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Old 16th September 2004
  #8
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Ted Nightshade's Avatar
 

Well delays and 'verbs are OK and have their place but there's nothing like actual microphones in actual rooms at an actual distance. Distance=delay, but with the softness that comes from air and room reflections.

A major factor is "incoherence", which in this context does not describe the intelligibility of my writing, but the degree to which two signals are different and not similar. An electronic delay is virtually identical to the original, whereas a distant mic in a room may be picking up the same source but sounds completely different. This incoherence is a tremendous help with stereo imaging. You can hear the signal from each speaker from anywhere in the room, because of the incoherence.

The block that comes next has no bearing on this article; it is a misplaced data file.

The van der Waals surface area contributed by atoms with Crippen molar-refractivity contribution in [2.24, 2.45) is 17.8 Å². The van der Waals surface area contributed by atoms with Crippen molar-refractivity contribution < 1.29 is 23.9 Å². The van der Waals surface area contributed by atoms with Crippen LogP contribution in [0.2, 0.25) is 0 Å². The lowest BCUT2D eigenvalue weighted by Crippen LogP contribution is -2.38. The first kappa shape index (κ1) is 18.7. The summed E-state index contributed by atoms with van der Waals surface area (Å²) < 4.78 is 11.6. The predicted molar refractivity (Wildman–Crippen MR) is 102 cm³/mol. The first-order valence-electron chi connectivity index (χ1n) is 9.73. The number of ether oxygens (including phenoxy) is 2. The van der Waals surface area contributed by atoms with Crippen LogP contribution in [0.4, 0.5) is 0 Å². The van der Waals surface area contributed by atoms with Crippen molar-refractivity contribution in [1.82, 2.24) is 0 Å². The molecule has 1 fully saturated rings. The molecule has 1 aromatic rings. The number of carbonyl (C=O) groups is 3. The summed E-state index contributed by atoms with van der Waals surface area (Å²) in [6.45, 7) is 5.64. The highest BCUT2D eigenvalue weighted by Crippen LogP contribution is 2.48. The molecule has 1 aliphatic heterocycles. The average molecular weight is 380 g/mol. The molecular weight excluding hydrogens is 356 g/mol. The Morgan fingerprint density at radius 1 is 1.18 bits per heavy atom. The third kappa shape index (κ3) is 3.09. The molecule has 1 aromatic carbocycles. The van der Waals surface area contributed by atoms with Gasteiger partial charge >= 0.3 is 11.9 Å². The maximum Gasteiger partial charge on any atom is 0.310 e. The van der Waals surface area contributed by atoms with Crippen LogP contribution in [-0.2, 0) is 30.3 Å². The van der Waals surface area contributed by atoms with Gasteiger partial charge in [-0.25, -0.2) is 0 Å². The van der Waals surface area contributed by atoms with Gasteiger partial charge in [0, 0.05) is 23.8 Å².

As for how much delay, be it electronic or in the air, the Haas effect is what to read up on. Short enough, it seems like part of the initial sound, only bigger, long enough, it's a discrete echo. In between, all kinds of magic can happen with skill, practice, and above all listening.

Bob Katz's Mastering Digital Audio book has some good stuff on the topic, as regards tracking and mixing too. It's important to be monitoring in a place at such a distance as to be able to hear front to back dimension! Then you can finesse everything just so into the sweet spots where things jump out at you from the speakers!